Sunday, August 11, 2013
There isn't anything else I enjoy writing more than the Hawthorne stories. They're just amazingly cathartic for me, and I approach them in a different way than I do my other work.
The goal with each Hawthorne tale is intensity and brevity. Those two qualities are something I always strive for anyway, but with Hawthorne it's even more important. I want the stories to reflect the character himself-- that is, stripped down, unsentimental, harsh. If there's any humor at all, it's a very dark humor. The few times the reader finds Hawthorne smiling, it usually involves something gruesome.
The directness and lack of adornment in these stories has come gradually, too-- if you read them in order, you might notice that each one gets leaner than the one before; I didn't really do that on purpose, but it's been a result of my realizing what sort of writer I am and what sort of man Hawthorne is.
I've also discovered that I enjoy writing about the bad guys Hawthorne comes into conflict with. Three of the four published stories on Kindle have a heavy focus (at least in the first half) on Hawthorne's quarry. Again, this wasn't something I did on purpose. I didn't realize I was doing it until after the fourth one, "Bad Sanctuary", was complete. But I think spending some time with the bad guys, getting inside their minds a bit, seeing how they react to the merciless and scary scarred gunman, is great fun.
For all the enjoyment I get out of writing Hawthorne's adventures, getting each one started is like pulling teeth. Without fail, there are at least three false starts, sometimes as many as five or six, before I finally settle on where to begin. It's important to me with Hawthorne to take the most direct route possible, not waste the reader's time with extemporaneous stuff. That means beginning as close to the action as possible. These are unapologetic pulp stories, focused on action and horror.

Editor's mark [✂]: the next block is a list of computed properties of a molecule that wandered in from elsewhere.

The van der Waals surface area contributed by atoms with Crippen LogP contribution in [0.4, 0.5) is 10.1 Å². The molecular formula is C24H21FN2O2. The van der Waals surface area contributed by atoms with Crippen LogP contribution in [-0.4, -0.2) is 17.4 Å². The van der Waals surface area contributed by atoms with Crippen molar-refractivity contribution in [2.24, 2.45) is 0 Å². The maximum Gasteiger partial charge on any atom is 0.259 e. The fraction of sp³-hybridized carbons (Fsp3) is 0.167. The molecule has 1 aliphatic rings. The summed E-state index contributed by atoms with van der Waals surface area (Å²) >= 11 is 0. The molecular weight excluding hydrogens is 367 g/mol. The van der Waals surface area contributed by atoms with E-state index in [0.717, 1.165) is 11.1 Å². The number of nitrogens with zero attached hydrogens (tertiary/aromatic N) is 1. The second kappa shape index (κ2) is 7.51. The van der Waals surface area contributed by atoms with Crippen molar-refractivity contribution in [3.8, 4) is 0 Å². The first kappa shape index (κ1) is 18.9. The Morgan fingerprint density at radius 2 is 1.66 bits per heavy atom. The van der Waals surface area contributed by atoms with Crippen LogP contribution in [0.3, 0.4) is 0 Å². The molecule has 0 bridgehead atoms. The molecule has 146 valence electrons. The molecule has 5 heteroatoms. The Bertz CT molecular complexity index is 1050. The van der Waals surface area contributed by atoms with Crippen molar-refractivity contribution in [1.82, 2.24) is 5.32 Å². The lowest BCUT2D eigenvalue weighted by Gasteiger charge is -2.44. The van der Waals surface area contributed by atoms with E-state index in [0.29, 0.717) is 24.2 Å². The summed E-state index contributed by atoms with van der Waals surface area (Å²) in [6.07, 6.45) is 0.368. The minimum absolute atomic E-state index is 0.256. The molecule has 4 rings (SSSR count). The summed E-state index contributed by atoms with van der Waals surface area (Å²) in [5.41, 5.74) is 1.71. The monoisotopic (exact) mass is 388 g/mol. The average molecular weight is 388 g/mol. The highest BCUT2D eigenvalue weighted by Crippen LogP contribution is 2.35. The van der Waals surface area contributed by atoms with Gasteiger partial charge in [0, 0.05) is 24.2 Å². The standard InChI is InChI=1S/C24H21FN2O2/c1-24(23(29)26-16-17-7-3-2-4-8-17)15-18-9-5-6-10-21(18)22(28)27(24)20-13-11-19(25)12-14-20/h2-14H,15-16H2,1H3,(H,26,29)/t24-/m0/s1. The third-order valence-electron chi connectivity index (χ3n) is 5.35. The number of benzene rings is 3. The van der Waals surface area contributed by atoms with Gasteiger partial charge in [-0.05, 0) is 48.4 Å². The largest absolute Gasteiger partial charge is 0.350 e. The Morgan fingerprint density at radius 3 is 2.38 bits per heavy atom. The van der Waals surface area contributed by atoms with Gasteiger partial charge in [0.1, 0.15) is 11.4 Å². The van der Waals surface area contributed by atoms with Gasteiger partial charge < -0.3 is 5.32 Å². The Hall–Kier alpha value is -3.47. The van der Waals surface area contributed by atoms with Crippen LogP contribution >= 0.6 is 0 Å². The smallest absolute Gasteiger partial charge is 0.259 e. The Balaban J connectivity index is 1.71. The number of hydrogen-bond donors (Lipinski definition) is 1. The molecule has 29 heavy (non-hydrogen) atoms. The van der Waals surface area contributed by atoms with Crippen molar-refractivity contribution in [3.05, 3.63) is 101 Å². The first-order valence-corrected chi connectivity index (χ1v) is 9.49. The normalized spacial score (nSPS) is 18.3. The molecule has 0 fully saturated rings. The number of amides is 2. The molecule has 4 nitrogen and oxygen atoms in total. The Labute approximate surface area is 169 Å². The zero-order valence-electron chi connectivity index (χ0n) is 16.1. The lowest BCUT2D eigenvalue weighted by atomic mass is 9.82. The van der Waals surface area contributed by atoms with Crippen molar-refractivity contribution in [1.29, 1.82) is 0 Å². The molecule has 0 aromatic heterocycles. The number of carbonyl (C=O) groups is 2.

But you know, once I get the beginning worked out (which I swear to you is about HALF the writing time for each one) things just roll along like crazy. The shit practically writes itself at that point. Afterwards, I spend a lot of time going through, striking out unneeded paragraphs, unneeded sentences, unneeded words. I'm especially careful with Hawthorne's dialogue-- each and every word he says is measured for import, because it's better, I think, when he doesn't talk. If he's speaking, I try to make absolutely sure that the words are vitally important.
Right now, I'm working on "Scarred", the fifth Hawthorne story for Kindle. It's kinda-sorta his origin story, plus. About twice as long as previous stories, it will end what I think of as the "first cycle" of Hawthorne tales.
But I'm far from done with this "hard-eyed righter of wrongs".
*image by Kevin Walsh